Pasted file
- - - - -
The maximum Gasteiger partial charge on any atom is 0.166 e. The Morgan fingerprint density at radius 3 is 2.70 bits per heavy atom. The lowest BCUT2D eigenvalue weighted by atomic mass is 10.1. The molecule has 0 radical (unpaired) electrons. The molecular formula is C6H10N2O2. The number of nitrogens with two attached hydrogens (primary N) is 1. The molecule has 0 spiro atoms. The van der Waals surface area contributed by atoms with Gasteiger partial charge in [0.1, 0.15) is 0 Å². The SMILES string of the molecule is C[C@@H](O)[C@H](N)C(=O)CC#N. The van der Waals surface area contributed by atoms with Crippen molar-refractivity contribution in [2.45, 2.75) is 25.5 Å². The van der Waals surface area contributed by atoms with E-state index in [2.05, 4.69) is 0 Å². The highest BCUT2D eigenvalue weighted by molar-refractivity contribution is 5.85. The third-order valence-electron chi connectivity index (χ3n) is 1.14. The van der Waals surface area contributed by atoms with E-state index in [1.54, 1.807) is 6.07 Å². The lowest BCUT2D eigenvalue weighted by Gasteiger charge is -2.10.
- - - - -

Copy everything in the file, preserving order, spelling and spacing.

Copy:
The maximum Gasteiger partial charge on any atom is 0.166 e. The Morgan fingerprint density at radius 3 is 2.70 bits per heavy atom. The lowest BCUT2D eigenvalue weighted by atomic mass is 10.1. The molecule has 0 radical (unpaired) electrons. The molecular formula is C6H10N2O2. The number of nitrogens with two attached hydrogens (primary N) is 1. The molecule has 0 spiro atoms. The van der Waals surface area contributed by atoms with Gasteiger partial charge in [0.1, 0.15) is 0 Å². The SMILES string of the molecule is C[C@@H](O)[C@H](N)C(=O)CC#N. The van der Waals surface area contributed by atoms with Crippen molar-refractivity contribution in [2.45, 2.75) is 25.5 Å². The van der Waals surface area contributed by atoms with E-state index in [2.05, 4.69) is 0 Å². The highest BCUT2D eigenvalue weighted by molar-refractivity contribution is 5.85. The third-order valence-electron chi connectivity index (χ3n) is 1.14. The van der Waals surface area contributed by atoms with E-state index in [1.54, 1.807) is 6.07 Å². The lowest BCUT2D eigenvalue weighted by Gasteiger charge is -2.10.